Against the fighters

"Everyone knew that if you were a young girl, you would work in the day and be worked at night...I did not want to go with the the soldiers."

 

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Martha runs a small shop out of her home and tends a garden in the field next to it, working around the hulks of derelict tanks that serve as her children’s play equipment. Looking at her, you would not guess the horrors she has seen and endured.

One of the most entertaining stories that was shared during this project was Martha’s ingenious strategy to avoid being taken by soldiers.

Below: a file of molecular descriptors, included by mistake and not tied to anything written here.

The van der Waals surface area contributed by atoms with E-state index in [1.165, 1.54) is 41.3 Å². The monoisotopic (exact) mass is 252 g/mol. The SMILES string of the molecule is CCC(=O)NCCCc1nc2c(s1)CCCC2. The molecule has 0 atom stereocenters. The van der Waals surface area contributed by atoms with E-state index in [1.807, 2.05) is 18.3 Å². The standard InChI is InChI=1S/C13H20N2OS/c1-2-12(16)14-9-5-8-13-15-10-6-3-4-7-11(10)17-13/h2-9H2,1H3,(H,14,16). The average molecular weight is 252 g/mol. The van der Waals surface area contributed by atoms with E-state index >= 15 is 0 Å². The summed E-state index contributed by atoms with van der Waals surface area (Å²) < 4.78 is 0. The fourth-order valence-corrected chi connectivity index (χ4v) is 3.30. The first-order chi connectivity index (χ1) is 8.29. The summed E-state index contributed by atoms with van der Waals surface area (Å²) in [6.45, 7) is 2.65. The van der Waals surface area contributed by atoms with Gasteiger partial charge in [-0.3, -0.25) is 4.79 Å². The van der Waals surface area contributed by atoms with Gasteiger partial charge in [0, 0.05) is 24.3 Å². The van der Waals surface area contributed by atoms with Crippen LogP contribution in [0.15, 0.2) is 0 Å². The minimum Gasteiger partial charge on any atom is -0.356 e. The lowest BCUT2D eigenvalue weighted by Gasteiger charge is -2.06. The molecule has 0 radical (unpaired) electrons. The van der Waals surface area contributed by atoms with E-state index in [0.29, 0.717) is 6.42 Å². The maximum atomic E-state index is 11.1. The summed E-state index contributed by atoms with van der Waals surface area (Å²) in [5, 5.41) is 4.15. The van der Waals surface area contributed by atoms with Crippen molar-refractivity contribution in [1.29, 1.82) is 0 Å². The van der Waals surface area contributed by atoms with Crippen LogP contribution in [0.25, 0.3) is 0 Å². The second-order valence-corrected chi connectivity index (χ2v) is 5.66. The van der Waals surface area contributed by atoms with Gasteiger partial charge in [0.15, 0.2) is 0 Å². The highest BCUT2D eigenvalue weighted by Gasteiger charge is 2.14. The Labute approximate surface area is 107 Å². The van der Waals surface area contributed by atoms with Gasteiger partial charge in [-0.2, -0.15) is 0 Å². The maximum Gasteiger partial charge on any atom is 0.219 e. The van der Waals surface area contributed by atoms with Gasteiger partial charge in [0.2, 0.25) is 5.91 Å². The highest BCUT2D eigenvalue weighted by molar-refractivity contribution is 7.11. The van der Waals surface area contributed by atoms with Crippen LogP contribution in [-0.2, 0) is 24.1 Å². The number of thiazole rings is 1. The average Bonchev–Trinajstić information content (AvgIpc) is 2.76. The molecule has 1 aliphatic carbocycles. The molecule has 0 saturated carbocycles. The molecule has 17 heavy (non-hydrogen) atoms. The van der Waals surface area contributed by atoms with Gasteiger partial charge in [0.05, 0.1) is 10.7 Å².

She explained that each time soldiers came to her community, they would take people, forcing them into heavy labor. Young girls would be slaves day and night, raped repeatedly by their captors. So whenever they came into the town, Martha hid in her house, staying very quiet.

One day, fighters came into her house and found her. They ordered her to go outside with the rest of the captured slaves. Terrified at the possibility of being 'married' to a fighter or passed around a group, Martha made herself vomit. As she told the story, she acted out what she had done, making a big show of feeling sick and then vomiting all over.

The soldiers left her there.

Why? Because she had figured out what they were afraid of. In war-torn Liberia, medical care was virtually non-existent and diseases such as cholera and typhoid were rampant. Martha convinced the soldiers that she was too dangerous to be a worthwhile target.

 


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